Sorry for being tardy with the Vulture Report. Yesterday was Victoria Day in Canada (HOLIDAY!) and we went to the Zoo. It wasn’t quite Zoo with Roy but good enough. Among the many different animals we saw a VULTURE:
Ok, there’s way more grass than vulture but he was really far and it was a stupid phone camera not a Nikon. Cut me some slack, I’m not gonna lug my Nikon around to take pictures of zoo animals. If I want great pictures of zoo animals I can google them. I’m there for the experience not to record my life as if this were The Final Cut (nice movie BTW, Jim Caviezel makes a totally believable bad-ass quasi-villain)
In my expedition I also found two more vultures, let’s take a look shall we:
May 17th. Ryan Madson of the Oakland Athletics. Ryan Madson. Madson. Mad Son. Former Phillie of years gone by Ryan is your prototypical failed starter that became an awesome bullpen arm. He was with the Phillies for years and became one of the games superb and reliable setup men behind Brad Lidge. In fact he was bit like the dog Brain to Brad Lidge’s Inspector Gadget: you’d watch him mow down the heart of the opposing order in the 8th and then Lidge came in the 9th to take down the 7-8-9 hitters and get the glory.
C’est La Vie. When his final year was up he was talking a four year contract with Ruben Amaro Jr. when he became the team’s official closer in 2011. Everyone was questioning Ruben’s sanity over a potential 44 million 4 year contract. Then he turned it up to 11 and signed Papelbon for 50 million dollars.
As it was, it turned out to be somewhat prescient since Madson suffered an arm injury which took him out of baseball for the next few years. I guess Ruben dodged a bullet… by jumping into the path of a wrecking ball.
Madson seemed destined for ignomy because he only managed a one year contract with the Reds when he was injured for the year. Then the following year it was the Angels turn to pay millions for an arm that didn’t throw a single ball on the field. Madson would take an impressive 4 years before finally coming back healthy playing with Kansas City last year. And what a comeback. Sure, not as a closer. That ship sailed when in KC you already had a monster bullpen. But he was supremely reliable if somewhat prone to the long ball in the postseason. He got another ring. That must be a fantastic story.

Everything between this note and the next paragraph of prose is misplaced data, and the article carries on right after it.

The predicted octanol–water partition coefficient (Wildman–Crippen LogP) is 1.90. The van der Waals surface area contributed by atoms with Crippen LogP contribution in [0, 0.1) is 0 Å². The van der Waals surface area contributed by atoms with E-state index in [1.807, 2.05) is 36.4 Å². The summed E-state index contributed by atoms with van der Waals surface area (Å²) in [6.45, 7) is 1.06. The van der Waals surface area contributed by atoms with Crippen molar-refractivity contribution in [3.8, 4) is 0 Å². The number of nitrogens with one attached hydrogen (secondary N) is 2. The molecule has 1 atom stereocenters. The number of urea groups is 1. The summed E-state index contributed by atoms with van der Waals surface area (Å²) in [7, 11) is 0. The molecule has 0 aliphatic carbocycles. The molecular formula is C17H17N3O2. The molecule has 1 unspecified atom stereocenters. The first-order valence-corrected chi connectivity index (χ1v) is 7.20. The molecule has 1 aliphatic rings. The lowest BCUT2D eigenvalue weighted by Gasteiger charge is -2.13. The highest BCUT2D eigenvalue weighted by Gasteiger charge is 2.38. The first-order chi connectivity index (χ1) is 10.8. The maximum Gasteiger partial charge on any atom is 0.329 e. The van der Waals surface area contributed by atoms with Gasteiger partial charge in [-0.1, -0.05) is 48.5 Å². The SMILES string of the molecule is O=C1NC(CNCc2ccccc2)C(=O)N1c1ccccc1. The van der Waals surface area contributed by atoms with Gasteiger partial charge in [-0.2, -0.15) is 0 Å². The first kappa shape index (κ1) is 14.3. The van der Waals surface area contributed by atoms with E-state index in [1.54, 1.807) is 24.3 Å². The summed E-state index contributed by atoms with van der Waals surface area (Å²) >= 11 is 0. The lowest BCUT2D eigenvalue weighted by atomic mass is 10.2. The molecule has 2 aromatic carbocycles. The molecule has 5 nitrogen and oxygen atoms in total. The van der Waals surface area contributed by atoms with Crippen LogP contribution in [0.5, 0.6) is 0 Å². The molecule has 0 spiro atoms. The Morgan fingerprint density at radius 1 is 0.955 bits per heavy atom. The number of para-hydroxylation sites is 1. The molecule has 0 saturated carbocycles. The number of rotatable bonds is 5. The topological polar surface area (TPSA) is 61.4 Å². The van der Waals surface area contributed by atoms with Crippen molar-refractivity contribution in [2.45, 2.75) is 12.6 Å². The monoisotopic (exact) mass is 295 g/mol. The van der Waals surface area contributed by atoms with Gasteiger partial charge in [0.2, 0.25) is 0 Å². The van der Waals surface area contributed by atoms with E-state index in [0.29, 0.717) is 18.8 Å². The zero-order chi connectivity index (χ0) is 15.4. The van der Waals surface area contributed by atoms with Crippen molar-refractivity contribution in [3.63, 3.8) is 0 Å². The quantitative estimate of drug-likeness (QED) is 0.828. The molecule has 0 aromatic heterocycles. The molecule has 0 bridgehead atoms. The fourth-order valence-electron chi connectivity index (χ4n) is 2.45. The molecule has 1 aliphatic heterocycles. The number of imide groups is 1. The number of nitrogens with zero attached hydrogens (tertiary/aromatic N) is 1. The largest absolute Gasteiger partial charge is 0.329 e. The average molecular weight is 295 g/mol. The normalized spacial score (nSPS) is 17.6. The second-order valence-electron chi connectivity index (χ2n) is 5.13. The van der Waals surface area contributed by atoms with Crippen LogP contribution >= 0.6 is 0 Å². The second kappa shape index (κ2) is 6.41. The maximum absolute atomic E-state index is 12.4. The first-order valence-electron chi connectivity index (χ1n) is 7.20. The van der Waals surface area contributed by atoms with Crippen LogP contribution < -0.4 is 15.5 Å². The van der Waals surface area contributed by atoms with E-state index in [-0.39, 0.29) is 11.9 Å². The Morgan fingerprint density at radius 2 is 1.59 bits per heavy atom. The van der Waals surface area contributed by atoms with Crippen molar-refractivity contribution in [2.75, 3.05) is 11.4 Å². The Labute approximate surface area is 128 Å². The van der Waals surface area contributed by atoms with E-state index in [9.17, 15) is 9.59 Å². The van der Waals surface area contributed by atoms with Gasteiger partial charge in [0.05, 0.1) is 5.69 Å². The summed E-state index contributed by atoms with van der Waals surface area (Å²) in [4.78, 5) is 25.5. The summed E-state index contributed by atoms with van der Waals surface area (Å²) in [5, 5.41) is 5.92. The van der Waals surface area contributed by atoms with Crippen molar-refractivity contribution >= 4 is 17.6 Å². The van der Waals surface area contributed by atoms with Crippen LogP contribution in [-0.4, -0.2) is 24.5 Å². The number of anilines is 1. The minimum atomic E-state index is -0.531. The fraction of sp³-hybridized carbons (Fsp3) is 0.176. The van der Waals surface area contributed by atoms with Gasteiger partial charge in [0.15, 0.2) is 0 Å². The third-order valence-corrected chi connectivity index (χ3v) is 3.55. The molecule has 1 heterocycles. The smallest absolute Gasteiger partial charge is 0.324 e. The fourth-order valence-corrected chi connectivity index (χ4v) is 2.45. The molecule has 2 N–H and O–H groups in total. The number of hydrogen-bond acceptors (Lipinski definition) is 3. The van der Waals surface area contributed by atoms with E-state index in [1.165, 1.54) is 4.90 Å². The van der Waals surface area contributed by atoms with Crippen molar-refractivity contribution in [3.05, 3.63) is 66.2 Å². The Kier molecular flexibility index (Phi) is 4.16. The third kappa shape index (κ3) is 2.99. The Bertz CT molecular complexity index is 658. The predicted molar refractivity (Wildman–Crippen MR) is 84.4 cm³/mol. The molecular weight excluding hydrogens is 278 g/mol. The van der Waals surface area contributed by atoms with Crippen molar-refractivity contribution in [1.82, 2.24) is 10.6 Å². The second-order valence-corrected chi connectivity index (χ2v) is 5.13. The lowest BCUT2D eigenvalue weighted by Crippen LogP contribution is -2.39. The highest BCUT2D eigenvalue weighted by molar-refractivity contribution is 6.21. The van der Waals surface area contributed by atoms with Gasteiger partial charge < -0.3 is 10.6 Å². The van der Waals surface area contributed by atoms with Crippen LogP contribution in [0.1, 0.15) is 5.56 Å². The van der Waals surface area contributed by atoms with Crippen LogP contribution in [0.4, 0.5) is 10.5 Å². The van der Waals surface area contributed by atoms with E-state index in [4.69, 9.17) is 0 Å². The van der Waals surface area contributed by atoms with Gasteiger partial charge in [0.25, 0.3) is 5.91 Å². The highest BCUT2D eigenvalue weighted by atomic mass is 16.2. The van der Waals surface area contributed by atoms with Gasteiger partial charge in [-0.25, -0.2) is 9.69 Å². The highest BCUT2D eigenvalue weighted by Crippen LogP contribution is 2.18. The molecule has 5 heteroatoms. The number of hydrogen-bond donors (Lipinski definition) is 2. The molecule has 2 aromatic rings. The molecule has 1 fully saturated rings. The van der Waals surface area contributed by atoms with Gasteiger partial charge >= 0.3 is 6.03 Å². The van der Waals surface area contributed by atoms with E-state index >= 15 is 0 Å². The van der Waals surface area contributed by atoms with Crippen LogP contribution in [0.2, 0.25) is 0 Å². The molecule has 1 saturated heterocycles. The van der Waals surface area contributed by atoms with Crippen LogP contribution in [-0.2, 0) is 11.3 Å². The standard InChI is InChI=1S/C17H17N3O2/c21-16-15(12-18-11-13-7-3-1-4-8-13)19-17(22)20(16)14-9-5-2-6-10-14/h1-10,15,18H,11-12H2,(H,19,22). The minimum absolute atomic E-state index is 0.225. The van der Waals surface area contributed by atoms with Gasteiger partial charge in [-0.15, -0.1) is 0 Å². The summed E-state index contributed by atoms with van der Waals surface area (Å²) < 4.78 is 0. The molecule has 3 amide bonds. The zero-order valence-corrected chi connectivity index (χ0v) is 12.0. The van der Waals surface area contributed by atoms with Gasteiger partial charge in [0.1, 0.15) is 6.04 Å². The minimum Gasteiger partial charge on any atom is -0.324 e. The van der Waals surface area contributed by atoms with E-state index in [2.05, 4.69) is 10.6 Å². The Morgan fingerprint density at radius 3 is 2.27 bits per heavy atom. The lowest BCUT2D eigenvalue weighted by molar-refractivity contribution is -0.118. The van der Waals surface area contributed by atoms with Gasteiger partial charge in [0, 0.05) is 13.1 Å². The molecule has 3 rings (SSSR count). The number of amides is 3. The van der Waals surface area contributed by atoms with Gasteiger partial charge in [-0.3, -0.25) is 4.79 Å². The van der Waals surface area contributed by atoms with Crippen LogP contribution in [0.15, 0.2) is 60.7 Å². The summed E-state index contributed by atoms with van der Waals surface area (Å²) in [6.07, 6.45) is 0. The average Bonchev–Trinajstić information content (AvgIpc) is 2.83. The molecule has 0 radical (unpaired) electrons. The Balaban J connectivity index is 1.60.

Oh wait I’m supposed to write about the vulture! Not a Madson bio. Sorry. Madson holds a special place in Phan’s hearts. Well this one’s anyway. After KC he managed to get a gig with the A’s ostensibly as the setup guy. But Doolittle’s shoulder injury opened the door for him to shine as the Closer once again. He hasn’t disappointed. At age 35, Madson’s still got it. Except on May 17th. Well no one’s perfect right? (Shut up and sit down 2008 Brad Lidge, you magnificent bastard, we’ll always appreciate 2008 but enough already)
It started off well enough. Leading 4-3 in the 9th, it looked to be another 1-2-3 slam the door shut for Ryan. He got a swinging strikeout and popup to first base. Then came a foul Odor to the plate. He of the swinging right hook, slapped one into the outfield to get on first. Then Ian Desmond did this:
Well, THAT escalated quickly. Madson and the long ball do have a history you know. Fortunately for him, Khrys Davis had a grand slam walk off in the bottom of the ninth to erase the embarrassment and the federal deficit in one swing. He even got the W, which of course is undeserved. But I’m sure Khrys won’t complain. Madson blowing the save allowed him to boost his numbers and act heroic so in this instance I’m confident Davis will be buying Ryan a beer instead of the other way around.
May 20th, Mychal Givens of the Baltimore Orioles. Why do people do this to their kids? Giving them a normal sounding name and then screwing up the spelling just to be different? (And yes I realize Khrys falls into this category, he gets a pass this time around for the Grand Slam).
Anyway Mychal got into this hot mess because starter Mike Wright ran out of gas by giving up a Mike Trout single (that’s three Michaels for those counting at home) followed by a Pujols walk, a Cron strikeout and a Johnny Giavotella single scoring Trout (making the game 4-2). One throwing error later filled up the bases. Enter Mychal.
He managed to induce a fly out which is NOT ideal because the sacrifice fly cut into his lead and then Gregorio Petit singled plating the tying run and putting runners on second and third. Finally, Yunel Escobar grounded out to mercifully end the inning. Despite being responsible for two of his inherited runners scoring this did not impact his sparkling 2.08 ERA because those runs were unearned.
In the next inning the Orioles regained the lead with a Chris (properly spelled) Davis home run plating two more runs. Givens was allowed to continue in the bottom of the 7th and got two outs before allowing a Pujols single. Smelling disaster looming Buck Showalter decided NOT to give Mychal another chance to fuck it up and brought in Darrin O’Day to face C.J. Cron, who struck out (again) to wipe out the potential threat.
Overall I can’t say Givens covered himself with any kind of glory here. This was a mediocre performance in general although the bottom of the 7th proceeded well enough. This tells me that maybe Givens should be given a clean inning to start with rather than bring in him in the middle of a raging fire. But I don’t watch this team regularly. Maybe this is just a one off bad performance for Mychal? Is he usually more reliable? I’ll let scouts tackle that one.
I’m off for the rest of the day but may have time for a bonus post. I’m watching Captain America: Civil War. Pretty soon I’ll see what all the so called controversy is all about.